World equity markets may be volatile but companies continue to increase their earnings and they are paying a large and growing chunk of their profits to shareholders.
The latest Janus Henderson Global Dividend Index shows that dividend payouts globally rose 5.1 per cent during the September quarter, over the previous corresponding period. Investors in the United States, Canada, Taiwan and India all received record payouts.
Underlying growth, with adjustments for exchange rates, one-off special dividends, changes in the timing of payments and other factors, was 9.2 per cent.
US payouts jumped 9.1 per cent. After adjusting for a special dividend of US$5.3 billion paid by Dr Pepper Snapple when it was acquired by Keurig, underlying growth in the US 7.3 per cent.
Companies in emerging markets increased their dividends by 16.4 per cent (15.7 underlying), with India leading the way. After three years of falling payouts in China, there was a return to growth.
The Australian equity market, which has a reputation for being a dividend haven, was actually the weakest in the developed world during the quarter, with payouts falling 2.2 per cent to US$24.5 billion (underlying growth was 1.3 per cent). The September quarter is the most important for dividend payments in Australia, as it follows the June 30 financial year results.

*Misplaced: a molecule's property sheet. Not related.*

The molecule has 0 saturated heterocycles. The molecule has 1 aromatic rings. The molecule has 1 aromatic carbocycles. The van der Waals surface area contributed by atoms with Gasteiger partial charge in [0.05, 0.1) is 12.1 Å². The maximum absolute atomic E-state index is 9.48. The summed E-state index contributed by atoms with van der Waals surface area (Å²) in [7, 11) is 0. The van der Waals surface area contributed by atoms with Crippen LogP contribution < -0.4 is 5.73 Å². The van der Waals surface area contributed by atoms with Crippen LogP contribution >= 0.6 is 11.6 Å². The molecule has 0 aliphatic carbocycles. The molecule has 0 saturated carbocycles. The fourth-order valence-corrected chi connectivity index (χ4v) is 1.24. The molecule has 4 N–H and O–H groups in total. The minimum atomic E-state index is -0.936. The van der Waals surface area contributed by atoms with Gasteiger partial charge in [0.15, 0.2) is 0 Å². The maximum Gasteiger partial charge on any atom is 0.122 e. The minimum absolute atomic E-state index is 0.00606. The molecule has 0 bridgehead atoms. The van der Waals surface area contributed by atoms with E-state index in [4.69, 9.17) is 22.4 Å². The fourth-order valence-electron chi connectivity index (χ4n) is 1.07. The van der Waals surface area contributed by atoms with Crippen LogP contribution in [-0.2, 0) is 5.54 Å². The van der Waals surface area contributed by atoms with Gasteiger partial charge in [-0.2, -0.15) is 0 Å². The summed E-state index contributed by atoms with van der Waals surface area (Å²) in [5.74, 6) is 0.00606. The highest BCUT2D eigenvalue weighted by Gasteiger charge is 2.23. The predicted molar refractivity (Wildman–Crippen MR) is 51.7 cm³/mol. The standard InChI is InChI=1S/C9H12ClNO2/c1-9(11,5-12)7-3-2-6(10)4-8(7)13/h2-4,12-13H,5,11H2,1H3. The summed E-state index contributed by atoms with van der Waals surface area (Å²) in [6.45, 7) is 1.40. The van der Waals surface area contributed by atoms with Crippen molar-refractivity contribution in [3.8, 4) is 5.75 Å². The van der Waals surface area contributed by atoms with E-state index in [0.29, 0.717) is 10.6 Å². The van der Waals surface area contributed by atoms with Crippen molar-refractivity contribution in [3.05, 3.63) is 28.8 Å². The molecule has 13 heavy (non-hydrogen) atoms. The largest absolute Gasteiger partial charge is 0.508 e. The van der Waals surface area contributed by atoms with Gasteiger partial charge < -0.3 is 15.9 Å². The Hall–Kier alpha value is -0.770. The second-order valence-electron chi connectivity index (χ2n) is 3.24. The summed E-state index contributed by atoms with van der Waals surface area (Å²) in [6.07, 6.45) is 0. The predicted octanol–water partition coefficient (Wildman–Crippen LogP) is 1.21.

Janus Henderson says Telstra was the chief culprit, paying US$700 million less than the previous year. And dividends from banks, which make up about half the dividends paid by ASX-listed companies each year, were flat. National Australia Bank has not increased its dividend in four years.
Among the world’s biggest dividend payers, Commonwealth Bank was number five, Westpac number 11, BHP Billiton number 17, NAB 18 and ANZ 20.
In the local market, insurance company payouts were also flat, while oil and mining companies increased their payouts. BHP Billiton increased its dividend by US$1 billion, Rio Tinto’s dividend was up 20 per cent, and Woodside Petroleum’s was up by the same amount.
Jane Shoemake, investment director at Janus Henderson, says: “The Australian market remains attractive to income investors, given it is one of the highest yielding markets globally. However, the income generated by the market is highly concentrated in the financial and basic materials sectors, so domestically-focused investors are over-dependent on the banks and major resources companies for dividends. Australian bank yields are attractive but there is no dividend growth forecast.”
But it is not just Australia where banks provide the bulk of dividends. Dividends from banks and other financials made up one-third of September quarter payouts globally.
Janus Henderson dead of global equity income, Ben Lofthouse, says expectations for corporate earnings in 2019 are for continued growth, although at a slower pace.
“Growing profits and strong cash flow mean that dividends should continue to be well supported and so investors seeking an income from their shares should feel confident about the year ahead,” Lofthouse says.